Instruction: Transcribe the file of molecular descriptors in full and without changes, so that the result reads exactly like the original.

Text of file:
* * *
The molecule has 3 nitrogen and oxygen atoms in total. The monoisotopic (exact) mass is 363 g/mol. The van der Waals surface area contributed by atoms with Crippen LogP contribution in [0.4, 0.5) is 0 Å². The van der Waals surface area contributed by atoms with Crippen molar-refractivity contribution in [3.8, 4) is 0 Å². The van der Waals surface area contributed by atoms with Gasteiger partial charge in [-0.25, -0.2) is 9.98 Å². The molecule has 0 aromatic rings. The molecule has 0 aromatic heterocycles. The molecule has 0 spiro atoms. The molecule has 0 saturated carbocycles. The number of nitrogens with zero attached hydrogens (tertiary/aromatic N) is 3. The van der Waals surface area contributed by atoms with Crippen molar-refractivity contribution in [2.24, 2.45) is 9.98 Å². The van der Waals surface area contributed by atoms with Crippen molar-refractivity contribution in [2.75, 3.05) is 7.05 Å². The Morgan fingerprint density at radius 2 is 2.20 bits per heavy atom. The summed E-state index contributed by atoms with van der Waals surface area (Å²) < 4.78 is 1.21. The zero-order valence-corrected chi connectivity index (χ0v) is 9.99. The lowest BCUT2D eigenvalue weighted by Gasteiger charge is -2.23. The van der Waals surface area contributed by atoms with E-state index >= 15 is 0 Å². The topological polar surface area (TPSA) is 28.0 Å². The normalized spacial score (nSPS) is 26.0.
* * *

The molecule has 3 nitrogen and oxygen atoms in total. The monoisotopic (exact) mass is 363 g/mol. The van der Waals surface area contributed by atoms with Crippen LogP contribution in [0.4, 0.5) is 0 Å². The van der Waals surface area contributed by atoms with Crippen molar-refractivity contribution in [3.8, 4) is 0 Å². The van der Waals surface area contributed by atoms with Gasteiger partial charge in [-0.25, -0.2) is 9.98 Å². The molecule has 0 aromatic rings. The molecule has 0 aromatic heterocycles. The molecule has 0 spiro atoms. The molecule has 0 saturated carbocycles. The number of nitrogens with zero attached hydrogens (tertiary/aromatic N) is 3. The van der Waals surface area contributed by atoms with Crippen molar-refractivity contribution in [2.24, 2.45) is 9.98 Å². The van der Waals surface area contributed by atoms with Crippen molar-refractivity contribution in [2.75, 3.05) is 7.05 Å². The Morgan fingerprint density at radius 2 is 2.20 bits per heavy atom. The summed E-state index contributed by atoms with van der Waals surface area (Å²) < 4.78 is 1.21. The zero-order valence-corrected chi connectivity index (χ0v) is 9.99. The lowest BCUT2D eigenvalue weighted by Gasteiger charge is -2.23. The van der Waals surface area contributed by atoms with E-state index >= 15 is 0 Å². The topological polar surface area (TPSA) is 28.0 Å². The normalized spacial score (nSPS) is 26.0.